IDC: Portals Follow Intranets

By the end of 1999, two-thirds of U.S. organizations with more than 10 employees had intranets. By 2001, 50.7 percent of these organizations plan to have corporate portals installed, according to IDC's Technology Integration Panel Study (TIPS).

Not surprisingly, larger companies are more likely to have intranets than smaller companies. In general, companies devote more of their intranet spending on internal resources than on external products and services, according to Extending Information Throughout the Enterprise: Portals, Browsers, and Intranet Adoption Trends, (IDC23207, December 2000).

In addition to content, accessing applications through browsers is becoming more popular. More than 62 percent of companies in the TIPS survey said they used browsers to access corporate applications in 1999, and 79 percent said they expected to do so by yearend 2000.

In both 1999 and 2000, the top applications areas for access by Web browsers were:

  • Groupware
  • Customer support
  • Sales and marketing

By 2001, half of the corporations surveyed expected to have corporate portals installed, up from 18 percent in 1999. Again, the larger firms were more avid adopters. By the end of 2000, the communications sector had the highest percentage of respondents with corporate portals, followed by the financial services sector.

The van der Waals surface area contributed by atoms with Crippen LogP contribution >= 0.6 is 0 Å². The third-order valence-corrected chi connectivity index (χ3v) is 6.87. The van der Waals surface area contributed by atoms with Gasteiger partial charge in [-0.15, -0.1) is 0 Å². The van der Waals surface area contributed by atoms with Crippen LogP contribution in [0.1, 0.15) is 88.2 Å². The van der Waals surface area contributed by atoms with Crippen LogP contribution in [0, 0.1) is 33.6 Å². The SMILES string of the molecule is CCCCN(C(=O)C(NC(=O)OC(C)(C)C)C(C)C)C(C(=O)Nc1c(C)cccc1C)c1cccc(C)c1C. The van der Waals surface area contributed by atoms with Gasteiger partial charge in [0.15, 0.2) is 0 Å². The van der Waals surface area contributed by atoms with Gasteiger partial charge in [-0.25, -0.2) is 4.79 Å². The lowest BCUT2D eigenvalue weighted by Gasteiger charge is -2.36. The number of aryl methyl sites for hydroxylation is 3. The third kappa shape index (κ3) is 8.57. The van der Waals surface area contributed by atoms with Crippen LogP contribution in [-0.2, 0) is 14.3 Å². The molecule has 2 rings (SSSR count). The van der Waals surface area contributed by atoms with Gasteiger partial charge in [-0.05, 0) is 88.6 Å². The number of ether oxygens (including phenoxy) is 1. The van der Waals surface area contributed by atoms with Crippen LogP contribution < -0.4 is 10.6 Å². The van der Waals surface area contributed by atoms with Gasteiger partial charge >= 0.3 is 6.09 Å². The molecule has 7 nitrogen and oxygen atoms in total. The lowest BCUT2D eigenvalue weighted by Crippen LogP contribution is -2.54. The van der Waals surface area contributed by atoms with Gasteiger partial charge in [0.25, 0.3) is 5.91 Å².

Every year, there is a cluster of industries in which more than 30 percent of respondents were implementing or plan to implement their corporate portals.

In 1999, the early adopters were the communications sector, "other services" and government. In 2000, the process manufacturers and business/legal services sector were adopting portals. In 2001, the mining/agriculture/ construction sector will be very active, as will health and engineering/management services.

For more information, visit www.idc.com.